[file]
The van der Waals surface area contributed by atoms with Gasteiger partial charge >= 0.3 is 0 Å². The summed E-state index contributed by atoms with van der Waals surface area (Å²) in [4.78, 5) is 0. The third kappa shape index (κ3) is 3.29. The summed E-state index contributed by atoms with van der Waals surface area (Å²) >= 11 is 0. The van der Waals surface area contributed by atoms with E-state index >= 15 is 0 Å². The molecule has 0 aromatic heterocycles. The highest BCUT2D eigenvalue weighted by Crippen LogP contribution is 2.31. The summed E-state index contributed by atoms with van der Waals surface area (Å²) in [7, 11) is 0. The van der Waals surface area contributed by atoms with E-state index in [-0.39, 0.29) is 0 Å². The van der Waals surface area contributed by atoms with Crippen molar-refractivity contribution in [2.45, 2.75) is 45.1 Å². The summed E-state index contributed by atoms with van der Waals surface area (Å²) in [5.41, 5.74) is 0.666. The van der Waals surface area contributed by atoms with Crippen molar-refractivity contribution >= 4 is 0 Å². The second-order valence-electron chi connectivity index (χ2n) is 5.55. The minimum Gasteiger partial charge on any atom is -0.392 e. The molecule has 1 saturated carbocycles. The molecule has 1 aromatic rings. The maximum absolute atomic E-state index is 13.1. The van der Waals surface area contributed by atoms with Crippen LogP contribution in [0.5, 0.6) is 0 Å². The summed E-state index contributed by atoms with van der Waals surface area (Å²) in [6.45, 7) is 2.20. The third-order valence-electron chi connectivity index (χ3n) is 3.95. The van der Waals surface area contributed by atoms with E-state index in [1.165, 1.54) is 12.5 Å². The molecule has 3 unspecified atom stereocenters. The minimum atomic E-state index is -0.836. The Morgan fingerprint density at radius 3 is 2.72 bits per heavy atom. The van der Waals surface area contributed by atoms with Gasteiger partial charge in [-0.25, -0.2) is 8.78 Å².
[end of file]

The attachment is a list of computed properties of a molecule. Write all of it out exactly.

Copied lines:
The van der Waals surface area contributed by atoms with Gasteiger partial charge >= 0.3 is 0 Å². The summed E-state index contributed by atoms with van der Waals surface area (Å²) in [4.78, 5) is 0. The third kappa shape index (κ3) is 3.29. The summed E-state index contributed by atoms with van der Waals surface area (Å²) >= 11 is 0. The van der Waals surface area contributed by atoms with E-state index >= 15 is 0 Å². The molecule has 0 aromatic heterocycles. The highest BCUT2D eigenvalue weighted by Crippen LogP contribution is 2.31. The summed E-state index contributed by atoms with van der Waals surface area (Å²) in [7, 11) is 0. The van der Waals surface area contributed by atoms with E-state index in [-0.39, 0.29) is 0 Å². The van der Waals surface area contributed by atoms with Crippen molar-refractivity contribution in [2.45, 2.75) is 45.1 Å². The summed E-state index contributed by atoms with van der Waals surface area (Å²) in [5.41, 5.74) is 0.666. The van der Waals surface area contributed by atoms with Crippen molar-refractivity contribution >= 4 is 0 Å². The second-order valence-electron chi connectivity index (χ2n) is 5.55. The minimum Gasteiger partial charge on any atom is -0.392 e. The molecule has 1 saturated carbocycles. The molecule has 1 aromatic rings. The maximum absolute atomic E-state index is 13.1. The van der Waals surface area contributed by atoms with Crippen LogP contribution in [0.5, 0.6) is 0 Å². The summed E-state index contributed by atoms with van der Waals surface area (Å²) in [6.45, 7) is 2.20. The third-order valence-electron chi connectivity index (χ3n) is 3.95. The van der Waals surface area contributed by atoms with E-state index in [1.165, 1.54) is 12.5 Å². The molecule has 3 unspecified atom stereocenters. The minimum atomic E-state index is -0.836. The Morgan fingerprint density at radius 3 is 2.72 bits per heavy atom. The van der Waals surface area contributed by atoms with Gasteiger partial charge in [-0.25, -0.2) is 8.78 Å².